Euthanasia- Saying goodbye to your furry Friend

Companion animal euthanasia is a common procedure in veterinary medicine, intended to end the life of an animal. Veterinarians must determine if the request for euthanasia is warranted or if other factors exist making the decision to euthanise inappropriate or objectionable. If euthanasia is a reasonable course of action, veterinarians must then decide when to euthanise, how to perform the procedure, and other details to protect the mental well-being of all involved. If euthanasia is not elected, veterinarians must also decide how best to support their patient and client.

The reality that euthanasia in veterinary practice can end animal suffering but can also be used in circumstances that do not serve an animal’s interest, can be a benefit for animals, and a burden for veterinary professionals, respectively. This essay addresses ethical and practical concerns associated with companion animal euthanasia, including defining euthanasia, why and when euthanasia should be performed, applying euthanasia in practice, contemporary methods, aftercare of deceased animals, and the consequences of euthanasia and dysthanasia for animals, animal owners, and veterinary professionals. We contend that an intention-based definition of euthanasia should be strictly applied in veterinary practice and that practitioners view euthanasia decisions as requests that can (and in some cases should) be declined, rather than as mandates.

Euthanasia derives from the Greek roots of “a good death” and in human semantics is restricted to circumstances of mercy killing, in which death is viewed as a respite from inevitable suffering that cannot be alleviated by reasonable means. The expectation is that if life is to be taken, it is at the right time for the right reason.

Euthanasia should be performed when no other options exist to address significant and permanent suffering. Not every manifestation of suffering warrants euthanasia. It will depend on the degree of distress the animal experiences and how it copes. A cat or small dog unable to walk may still have a satisfactory quality of life with the help of its family while a recumbent dog with pressure sores and decubital ulcers may not. Owners may define suffering based on psychosocial factors, such as previous experiences and beliefs. Their determination if their pet is suffering is as relevant (if not more so) as that of the veterinarian. The difference rests in the veterinarian’s knowledge of diseases, the impacts on animal welfare, and available treatments. If agreement cannot be reached, an animal may suffer or die prematurely through euthanasia.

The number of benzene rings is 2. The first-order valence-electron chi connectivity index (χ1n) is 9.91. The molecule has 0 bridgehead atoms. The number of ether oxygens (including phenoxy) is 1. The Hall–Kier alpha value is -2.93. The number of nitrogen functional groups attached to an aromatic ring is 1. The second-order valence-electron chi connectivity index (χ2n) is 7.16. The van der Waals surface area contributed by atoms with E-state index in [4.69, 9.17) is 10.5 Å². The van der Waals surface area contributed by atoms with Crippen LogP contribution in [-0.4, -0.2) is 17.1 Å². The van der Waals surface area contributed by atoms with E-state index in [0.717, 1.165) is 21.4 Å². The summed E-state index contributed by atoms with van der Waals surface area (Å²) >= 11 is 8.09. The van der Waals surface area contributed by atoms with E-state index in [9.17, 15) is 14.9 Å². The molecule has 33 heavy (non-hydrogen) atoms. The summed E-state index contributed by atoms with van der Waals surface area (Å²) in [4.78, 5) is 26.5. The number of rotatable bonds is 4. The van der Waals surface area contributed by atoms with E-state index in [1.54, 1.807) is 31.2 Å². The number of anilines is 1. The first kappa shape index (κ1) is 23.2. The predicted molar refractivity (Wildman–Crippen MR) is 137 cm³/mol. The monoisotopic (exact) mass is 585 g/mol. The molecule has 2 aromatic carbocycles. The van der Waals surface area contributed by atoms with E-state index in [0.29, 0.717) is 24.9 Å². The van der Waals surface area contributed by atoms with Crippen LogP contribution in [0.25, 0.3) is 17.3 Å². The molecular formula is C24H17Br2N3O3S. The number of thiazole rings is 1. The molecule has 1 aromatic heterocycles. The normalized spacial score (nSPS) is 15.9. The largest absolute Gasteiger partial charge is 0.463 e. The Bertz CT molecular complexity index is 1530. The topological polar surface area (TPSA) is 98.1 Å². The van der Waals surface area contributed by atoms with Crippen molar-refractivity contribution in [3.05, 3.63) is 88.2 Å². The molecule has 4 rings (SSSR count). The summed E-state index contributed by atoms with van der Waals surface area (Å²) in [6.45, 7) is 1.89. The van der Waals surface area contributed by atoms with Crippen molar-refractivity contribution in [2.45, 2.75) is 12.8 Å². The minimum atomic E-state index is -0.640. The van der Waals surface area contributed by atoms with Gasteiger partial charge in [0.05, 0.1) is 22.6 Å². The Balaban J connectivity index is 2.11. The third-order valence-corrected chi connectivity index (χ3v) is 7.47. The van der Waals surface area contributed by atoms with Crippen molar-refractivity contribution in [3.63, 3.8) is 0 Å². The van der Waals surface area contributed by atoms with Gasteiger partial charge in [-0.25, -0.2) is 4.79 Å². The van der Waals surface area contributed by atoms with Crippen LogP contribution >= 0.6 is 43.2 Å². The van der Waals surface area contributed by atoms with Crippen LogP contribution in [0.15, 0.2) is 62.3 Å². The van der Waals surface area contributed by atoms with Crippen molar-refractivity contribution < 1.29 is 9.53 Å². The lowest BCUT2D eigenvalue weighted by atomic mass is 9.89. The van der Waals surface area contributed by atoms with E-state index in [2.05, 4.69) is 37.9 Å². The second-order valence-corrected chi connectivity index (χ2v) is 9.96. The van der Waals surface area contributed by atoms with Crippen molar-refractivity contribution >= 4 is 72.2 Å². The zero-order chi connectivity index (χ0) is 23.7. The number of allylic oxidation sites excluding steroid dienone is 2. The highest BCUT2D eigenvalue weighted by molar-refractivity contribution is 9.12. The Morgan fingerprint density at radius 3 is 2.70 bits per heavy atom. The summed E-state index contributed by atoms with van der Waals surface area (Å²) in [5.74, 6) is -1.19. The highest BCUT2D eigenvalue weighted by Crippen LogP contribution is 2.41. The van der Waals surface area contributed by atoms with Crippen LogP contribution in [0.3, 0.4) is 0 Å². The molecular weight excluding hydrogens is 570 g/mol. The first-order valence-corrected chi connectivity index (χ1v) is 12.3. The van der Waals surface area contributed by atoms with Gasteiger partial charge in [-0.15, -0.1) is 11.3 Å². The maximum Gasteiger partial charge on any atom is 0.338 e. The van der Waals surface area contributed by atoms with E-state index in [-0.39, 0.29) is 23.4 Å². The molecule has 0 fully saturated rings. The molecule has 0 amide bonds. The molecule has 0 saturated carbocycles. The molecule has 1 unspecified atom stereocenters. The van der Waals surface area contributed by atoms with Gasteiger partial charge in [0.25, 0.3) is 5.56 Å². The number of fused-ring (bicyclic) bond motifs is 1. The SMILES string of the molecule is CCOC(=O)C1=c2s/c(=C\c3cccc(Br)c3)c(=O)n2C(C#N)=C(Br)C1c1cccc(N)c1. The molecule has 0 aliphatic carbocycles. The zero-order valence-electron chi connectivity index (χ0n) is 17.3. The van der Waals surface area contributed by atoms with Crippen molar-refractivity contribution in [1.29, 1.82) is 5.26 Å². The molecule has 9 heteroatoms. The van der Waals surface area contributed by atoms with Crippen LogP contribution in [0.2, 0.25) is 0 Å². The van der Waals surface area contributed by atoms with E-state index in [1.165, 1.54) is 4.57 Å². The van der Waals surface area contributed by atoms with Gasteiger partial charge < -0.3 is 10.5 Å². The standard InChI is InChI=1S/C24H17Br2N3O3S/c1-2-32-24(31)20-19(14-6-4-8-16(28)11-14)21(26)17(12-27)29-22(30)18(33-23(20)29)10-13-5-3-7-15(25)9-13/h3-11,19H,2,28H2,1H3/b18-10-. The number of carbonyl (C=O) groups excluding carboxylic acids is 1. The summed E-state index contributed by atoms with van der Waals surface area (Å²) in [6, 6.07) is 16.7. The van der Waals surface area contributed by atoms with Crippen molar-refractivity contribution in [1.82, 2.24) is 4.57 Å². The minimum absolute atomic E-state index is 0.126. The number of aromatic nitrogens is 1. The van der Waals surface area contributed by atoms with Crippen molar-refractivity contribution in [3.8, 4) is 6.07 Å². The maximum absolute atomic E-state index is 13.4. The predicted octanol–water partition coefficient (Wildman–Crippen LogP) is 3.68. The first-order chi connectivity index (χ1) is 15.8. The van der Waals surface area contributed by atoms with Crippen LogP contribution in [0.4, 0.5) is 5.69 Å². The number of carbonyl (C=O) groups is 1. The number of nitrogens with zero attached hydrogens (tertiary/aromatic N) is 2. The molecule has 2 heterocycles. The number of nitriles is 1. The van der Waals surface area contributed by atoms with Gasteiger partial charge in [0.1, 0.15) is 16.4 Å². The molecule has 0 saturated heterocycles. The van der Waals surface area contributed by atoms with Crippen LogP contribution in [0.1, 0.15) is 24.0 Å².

Because the need for euthanasia may arise during any life stage, it is reasonable to open dialogue about end-of-life options before euthanasia is necessary, especially for patients with congenital diseases, relatively short life spans, and when chronic disease is diagnosed. While broaching the subject of death and dying is challenging, veterinarians uncomfortable with such discussions are missing an important opportunity to educate owners on what to expect and what to prepare for as their pet reaches the end of life. It is common after discussion of euthanasia for owners to elect to take the animal home to allow them time to accept the situation, and sometimes, for other family members to say goodbye.

It is common for veterinary teams to make deceased pet aftercare arrangements on behalf of their client. When an animal dies, the body is typically managed by the veterinary team, who sets into motion a series of owner requests, most commonly for cremation

Pet crematories also report that many pet owners routinely bring their own pets directly to the crematory.

Special Euthanasia bags which can be decorated and personalised  can be used avoiding the use of standard refuse bags (Ask your veterinarian for such bags)

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